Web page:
A Microbiologist Reveals the 4 Germiest Things on an Airplane

updated May 3, 2019
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‘Tis the season for travel, which means you may be spending more time than usual inside of airports and airplanes. Unfortunately, it’s also the season for common colds, bugs, the flu, and other germ-induced sicknesses, that’s why it pays to know what kinds of things to avoid (and precautions to take) to bypass any untimely illnesses while traveling for the holidays.

So for advice on germy places to stay away from on a plane, we called on microbiologist Kelly A. Reynolds, PhD and Professor of Public Health at the University of Arizona, for help. We asked her what some of the most bacteria-filled things on an airplane were, as well as tips for staying germ-free when in contact with them.

According to Reynolds, when previously tested for research, the following four airplane items had over 10,000 different kinds of bacteria present:

  1. The seat itself (“soft fabric surfaces are hard to clean”)
  2. Armrests
  3. The seatbelt latch
  4. The “call” button

“Airplane bathrooms are also very germy,” Reynolds adds, “with lots of people using the same stall over a short period of time. We found traces of the fecal bacteria, E. coli, on faucets and door handles. Part of the problem in airplane bathrooms stems from the tight quarters where contaminants aren’t well dispersed. Not only is it difficult to move around without touching surfaces, the low water faucet pressure makes it difficult to practice good hand washing hygiene.”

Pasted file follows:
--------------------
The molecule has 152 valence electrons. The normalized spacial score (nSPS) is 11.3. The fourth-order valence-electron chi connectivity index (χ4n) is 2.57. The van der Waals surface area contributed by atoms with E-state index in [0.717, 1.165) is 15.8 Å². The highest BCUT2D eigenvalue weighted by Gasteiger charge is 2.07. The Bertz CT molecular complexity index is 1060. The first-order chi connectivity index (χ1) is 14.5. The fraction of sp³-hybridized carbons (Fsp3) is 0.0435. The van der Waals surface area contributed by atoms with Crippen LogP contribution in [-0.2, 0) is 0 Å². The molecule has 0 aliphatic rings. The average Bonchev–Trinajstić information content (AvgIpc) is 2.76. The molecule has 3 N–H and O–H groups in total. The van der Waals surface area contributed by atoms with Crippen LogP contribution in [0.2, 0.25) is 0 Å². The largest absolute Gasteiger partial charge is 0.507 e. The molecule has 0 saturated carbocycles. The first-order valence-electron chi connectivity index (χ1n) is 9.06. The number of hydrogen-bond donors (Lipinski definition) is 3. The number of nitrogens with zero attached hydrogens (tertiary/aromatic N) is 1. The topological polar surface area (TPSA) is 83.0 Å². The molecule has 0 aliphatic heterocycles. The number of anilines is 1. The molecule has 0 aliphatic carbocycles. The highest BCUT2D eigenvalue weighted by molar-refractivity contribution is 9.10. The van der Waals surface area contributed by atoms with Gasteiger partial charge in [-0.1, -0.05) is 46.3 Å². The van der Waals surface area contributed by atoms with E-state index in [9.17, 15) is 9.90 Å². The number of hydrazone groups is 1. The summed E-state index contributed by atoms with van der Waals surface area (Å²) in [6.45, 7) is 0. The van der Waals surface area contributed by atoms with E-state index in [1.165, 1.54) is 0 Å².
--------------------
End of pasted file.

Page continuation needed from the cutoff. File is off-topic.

(Image credit: Eivaisla)

How to Avoid Germs on Planes

Not all travel bugs are good ones. Reynolds shared some tips for avoiding germs (and staying clear of colds and other illnesses) on airplanes.

1. Think holistically

“Start with considering a holistic approach to wellness when traveling,” Reynolds says. “Which means not skimping on a good night’s rest, eating well, and drinking lots of fluids to stay hydrated.”

2. Wash your hands

“Hand-washing is your best defense to prevent exposure to stomach and respiratory germs as commonly touched surfaces provide a primary transmission route of exposure.” Reynolds explains: “Surfaces are contaminated by people touching them and also from air droplets laced with bacteria and viruses that rapidly settle on surrounding surfaces.”

3. Stay sanitized

“Hand sanitizer is a good backup product when traveling since soap and water isn’t always readily available.” Reynolds says, “Be sure to sanitize your hands before contacting any food or touching your eyes, nose, or mouth—the entryways for germ infection.”

4. Cover up

“Using toilet paper covers and paper towels to handle toilet seats, lids, faucet taps, and exit doorknobs is also a good practice,” Reynolds says.

5. Wipe down (whenever possible)

Travel disinfecting wipes can eliminate over 90 percent of germs on tray tables, armrests, call buttons, etc.” Reynolds adds, “Just try to avoid touching the fabric seat, because as I mentioned before, they’re hard to clean and covered in bacteria.”